The US Agency for International Development (USAID) advances United States foreign policy throughout the world by promoting broadly shared economic prosperity, strengthening democracy and good governance, improving global health, helping societies to prevent and recover from conflicts, and providing humanitarian relief in the wake of natural and man-made disasters. The agency’s budgetary resources are used to support economic and social development, in addition to human security and well-being in partnership with local governments, private voluntary organizations, universities, businesses, international agencies, and other governments to build stronger, more stable societies that respond to the needs of their people. Like other agencies, it is committed to pursuing this important mission while managing and accounting for its finances effectively, using only property it needs, and utilizing it to the maximum extent.
Senior Real Property Officer: John Peevey
USAID uses 6.7 million square feet of space, of which 1 million square feet is federally owned and 5.7 million square feet is leased. The graph to the right shows the type of space USAID has in its inventory. USAID is a global agency with 109 locations in 97 countries around the world. USAID is co-located with the Department of State at 73 embassy compounds, helping to realize synergies thus supporting the “Smart Power” approach through efficient real property management. The “All Others” slice of the graph is made up of numerous minor categories that include laboratories, hospitals, prisons & detention centers and industrial buildings. USAID does not own or operate facilities in “All Others” category.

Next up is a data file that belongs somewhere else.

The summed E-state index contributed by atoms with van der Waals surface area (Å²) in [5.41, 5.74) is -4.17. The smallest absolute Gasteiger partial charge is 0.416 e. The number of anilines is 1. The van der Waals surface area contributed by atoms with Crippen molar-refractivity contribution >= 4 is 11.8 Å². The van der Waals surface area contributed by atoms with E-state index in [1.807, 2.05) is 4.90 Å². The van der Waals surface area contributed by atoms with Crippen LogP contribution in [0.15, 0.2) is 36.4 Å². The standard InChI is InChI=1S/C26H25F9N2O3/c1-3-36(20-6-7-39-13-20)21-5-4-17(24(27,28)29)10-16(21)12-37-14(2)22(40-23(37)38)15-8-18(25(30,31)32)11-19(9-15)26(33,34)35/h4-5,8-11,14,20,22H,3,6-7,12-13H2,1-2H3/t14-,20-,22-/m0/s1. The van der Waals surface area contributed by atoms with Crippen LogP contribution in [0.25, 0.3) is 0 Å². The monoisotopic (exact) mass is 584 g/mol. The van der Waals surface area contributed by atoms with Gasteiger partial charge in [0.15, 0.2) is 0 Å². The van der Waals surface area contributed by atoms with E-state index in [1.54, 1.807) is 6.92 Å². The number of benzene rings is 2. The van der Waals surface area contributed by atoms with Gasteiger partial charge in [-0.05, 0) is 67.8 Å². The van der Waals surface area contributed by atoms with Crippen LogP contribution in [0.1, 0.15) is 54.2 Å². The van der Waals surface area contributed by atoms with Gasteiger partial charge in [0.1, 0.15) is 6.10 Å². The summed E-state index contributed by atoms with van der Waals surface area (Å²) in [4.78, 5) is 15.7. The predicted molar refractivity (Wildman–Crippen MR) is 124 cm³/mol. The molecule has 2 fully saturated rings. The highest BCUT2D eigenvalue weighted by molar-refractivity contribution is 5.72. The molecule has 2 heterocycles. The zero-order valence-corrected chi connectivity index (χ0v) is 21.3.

USAID’s goal for cost savings by the end of the fiscal year 2012 is $130 million. The chart “Progress Towards the Goal” identifies the achievement to date towards the target.
Much of the progress towards the cost savings goal is achieved through accelerated property disposals and avoiding high leasing costs through diligent market analysis and negotiations. As part of the Development Leadership Initiative, USAID adopted an innovative operating model that leverages technology and home office support to reduce the number of foreign service nationals relative to the foreign service officers in overseas missions, thus requiring less space for future growth. In addition, USAID renegotiated terms and rates with landlords to reduce total leasing costs at several locations around the world. USAID is also piloting new workplace designs that increase space efficiencies, allowing the Agency to improve cost metrics while maintaining a high-quality environment that attracts and retains a talented workforce.